The Cartridge Man Isolator is an interesting and somewhat off the wall concept I thought. I reviewed the brilliant isolator8_300Cartridge Man Music Maker III cartridge a few months ago and since then it’s been sat on the end of the Origin Live Silver arm attached to my Wilson Benesch Circle turntable. Truth be known, much to Len’s (The Cartridge Man) annoyance I’m sure, I really didn’t want to interfere with what was a lovely sounding analogue set up. However, the isolator had been sent for review and so a couple of weeks ago I bit the bullet and decided to fit the isolator to the cartridge.

So what is the Isolator then, I hear you ask. Well it’s a sandwich of soft spongy material between two very thin metal plates – have a look at the picture. It measures 25mm x 20mm x 5.4mm and it has a mass of 2g. It’s an unassuming bit of kit and if truth be known I was not hopeful of this little device’s efficacy.

To fit it you basically peel of a bit of paper protecting a sticky surface, stick the sticky surface onto your cartridge whilst aligning the attached locating pins and then tighten the attached bolts to your arm with the supplied nuts. It’s a bit of an odd experience not having the bolts go through the actual cartridge body and it be just stuck there by glue, but all seems pretty secure. Literally a two minute job!

Of course once you add the Isolator you need to realign your cartridge and set it up again… and add an extra 5.5 mm to the arm height.

On Neil Young’s “Out on the Weekend” there appears to be a good degree more naturalness to the overall sound, particularly with the quieter guitar which now seems to be more apparent in the overall mix – there’s also more insight into the recording space which I love to hear. I know that “naturalness” and “apparent” are pretty vague words to use in a review, but overall the character of the music you’re hearing doesn’t actually change, there just seems to be more detail and that nth degree of magic that we strive for in our systems. On the next track “Harvest” there is more air and space around the instruments and in the mix as a whole. The soundstaging feels more true to life and there’s that feeling of being in front of/in the recording space again.

The change in sound is not as subtle as my description may point to and that feeling that what you are hearing is far better (more detail, more space, and more insight) than without the Isolator in place is immediately apparent. I’ve striven for an analogy with this and the nearest I can get is an optical one. It’s like being happy with your spectacle prescription and getting on perfectly well with it day to day and then having your new glasses with your new prescription arrive and only then do you realise that actually you were missing quite a bit of finer detail.

Pop on Horace Andy’s “Book of Dub” and the deep bass is a little more natural, tight and taut than without the Isolator in place and that feeling of getting a little bit more of everything throughout the mix is obvious. The mix is definitely more clearly defined in the stereo image.

Moving onto Jethro Tull’s “Aqualung” there’s a cymbal sound at the start and with the Isolator in the chain it’s easier to pick out and the whole tonal presentation of the music has that feel to it that it’s just sounding a little more true to the original recording. isoltaor1_300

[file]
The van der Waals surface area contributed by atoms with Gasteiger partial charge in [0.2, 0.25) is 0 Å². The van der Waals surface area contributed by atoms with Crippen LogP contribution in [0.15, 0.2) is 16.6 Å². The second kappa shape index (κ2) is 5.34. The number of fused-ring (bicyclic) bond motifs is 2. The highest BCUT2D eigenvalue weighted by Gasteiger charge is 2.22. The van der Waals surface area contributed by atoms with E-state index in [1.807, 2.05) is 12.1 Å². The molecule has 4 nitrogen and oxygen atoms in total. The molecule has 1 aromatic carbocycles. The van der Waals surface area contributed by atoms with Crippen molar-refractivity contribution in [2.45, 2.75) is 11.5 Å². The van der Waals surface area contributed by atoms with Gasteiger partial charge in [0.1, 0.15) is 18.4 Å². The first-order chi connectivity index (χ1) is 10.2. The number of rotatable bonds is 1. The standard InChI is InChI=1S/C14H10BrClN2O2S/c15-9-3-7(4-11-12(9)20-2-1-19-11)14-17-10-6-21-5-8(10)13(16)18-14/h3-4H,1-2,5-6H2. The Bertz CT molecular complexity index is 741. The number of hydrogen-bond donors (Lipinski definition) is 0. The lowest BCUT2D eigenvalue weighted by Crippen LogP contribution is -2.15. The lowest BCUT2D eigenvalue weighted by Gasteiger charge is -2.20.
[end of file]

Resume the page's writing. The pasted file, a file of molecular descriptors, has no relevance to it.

As I’m writing this I’m well aware that the review may seem a little hazy in the way I’m describing what the Isolator is doing to the sound of a cartridge that I already thought was very good, but plonk this weird looking thing between the Music Maker III and the tonearm and it lifts it another rung up the ladder – almost as if the cartridge is getting more out of the grooves …I’m sure it’s not, but you do HEAR more in the music. Looking at the Cartridge Man site he says the Isolator “has been shown to reduce the noise floor level by 3dB (a cut of 50%). This reduction allows far more low level information into the audio picture, improving sound stage, imaging and resolution” and this seems to make sense and is a pretty accurate description of what I heard!

Conclusion

Ok, I’ll be honest here and say that for £85 you don’t seem to get a lot of hardware for your money, but the Isolator has been granted a patent and at the end of the day it’s what improvements it makes to the sound that is important.

Does it work and is it worth £85? Yes it does work (much to my surprise) it works very well indeed. The Isolator is well worth the asking price and much more in sonic terms and as such it comes highly recommended.

If I was to be given the option of spending £85 on the Isolator or on a handful of albums then I’d definitely go for the Isolator– it will add another level of listening pleasure to the records you already own!

If you own a Music Maker III cartridge then I’d say that this is an essential purchase and I’m surprised it doesn’t come bundled with the cartridge. If it has the same effect on other cartridges (I have no reason to suspect it won’t) then, going out on a limb, I’d suggest it will be one of the best tweaks you will make to your vinyl front end where “bang for buck” is concerned.

I’m dying to take it off the Music Maker III and put it onto the other deck’s AT33EV to see how it performs on non-Cartridge Man cartridges, but from what I’ve heard of it I really don’t want to risk spoiling what it does in its current home, but I’m sure in due course I’ll be ordering another.  

Stuart SmithRecommended 100 x 66px

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